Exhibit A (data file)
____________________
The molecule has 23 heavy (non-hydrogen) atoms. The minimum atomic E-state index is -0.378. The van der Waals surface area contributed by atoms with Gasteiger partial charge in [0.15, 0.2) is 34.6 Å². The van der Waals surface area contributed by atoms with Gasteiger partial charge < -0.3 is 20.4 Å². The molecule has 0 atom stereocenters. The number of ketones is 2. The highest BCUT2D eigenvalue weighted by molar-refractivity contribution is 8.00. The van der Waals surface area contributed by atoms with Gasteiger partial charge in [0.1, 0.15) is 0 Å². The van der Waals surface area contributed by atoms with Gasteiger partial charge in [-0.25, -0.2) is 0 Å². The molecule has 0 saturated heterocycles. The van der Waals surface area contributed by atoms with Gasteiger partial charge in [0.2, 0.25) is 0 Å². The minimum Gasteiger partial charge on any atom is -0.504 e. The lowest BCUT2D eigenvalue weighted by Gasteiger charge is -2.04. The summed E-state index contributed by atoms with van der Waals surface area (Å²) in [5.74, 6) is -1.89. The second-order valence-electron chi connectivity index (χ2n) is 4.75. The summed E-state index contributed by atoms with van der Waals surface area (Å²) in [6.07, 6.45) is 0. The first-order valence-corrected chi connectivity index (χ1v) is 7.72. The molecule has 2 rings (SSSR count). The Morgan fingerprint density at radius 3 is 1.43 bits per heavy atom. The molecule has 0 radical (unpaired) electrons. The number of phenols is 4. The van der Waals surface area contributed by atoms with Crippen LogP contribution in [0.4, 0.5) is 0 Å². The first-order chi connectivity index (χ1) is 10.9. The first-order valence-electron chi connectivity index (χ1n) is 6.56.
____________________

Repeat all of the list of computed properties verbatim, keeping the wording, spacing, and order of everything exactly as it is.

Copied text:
The molecule has 23 heavy (non-hydrogen) atoms. The minimum atomic E-state index is -0.378. The van der Waals surface area contributed by atoms with Gasteiger partial charge in [0.15, 0.2) is 34.6 Å². The van der Waals surface area contributed by atoms with Gasteiger partial charge < -0.3 is 20.4 Å². The molecule has 0 atom stereocenters. The number of ketones is 2. The highest BCUT2D eigenvalue weighted by molar-refractivity contribution is 8.00. The van der Waals surface area contributed by atoms with Gasteiger partial charge in [0.1, 0.15) is 0 Å². The van der Waals surface area contributed by atoms with Gasteiger partial charge in [-0.25, -0.2) is 0 Å². The molecule has 0 saturated heterocycles. The van der Waals surface area contributed by atoms with Gasteiger partial charge in [0.2, 0.25) is 0 Å². The minimum Gasteiger partial charge on any atom is -0.504 e. The lowest BCUT2D eigenvalue weighted by Gasteiger charge is -2.04. The summed E-state index contributed by atoms with van der Waals surface area (Å²) in [5.74, 6) is -1.89. The second-order valence-electron chi connectivity index (χ2n) is 4.75. The summed E-state index contributed by atoms with van der Waals surface area (Å²) in [6.07, 6.45) is 0. The first-order valence-corrected chi connectivity index (χ1v) is 7.72. The molecule has 2 rings (SSSR count). The Morgan fingerprint density at radius 3 is 1.43 bits per heavy atom. The molecule has 0 radical (unpaired) electrons. The number of phenols is 4. The van der Waals surface area contributed by atoms with Crippen LogP contribution in [0.4, 0.5) is 0 Å². The first-order chi connectivity index (χ1) is 10.9. The first-order valence-electron chi connectivity index (χ1n) is 6.56.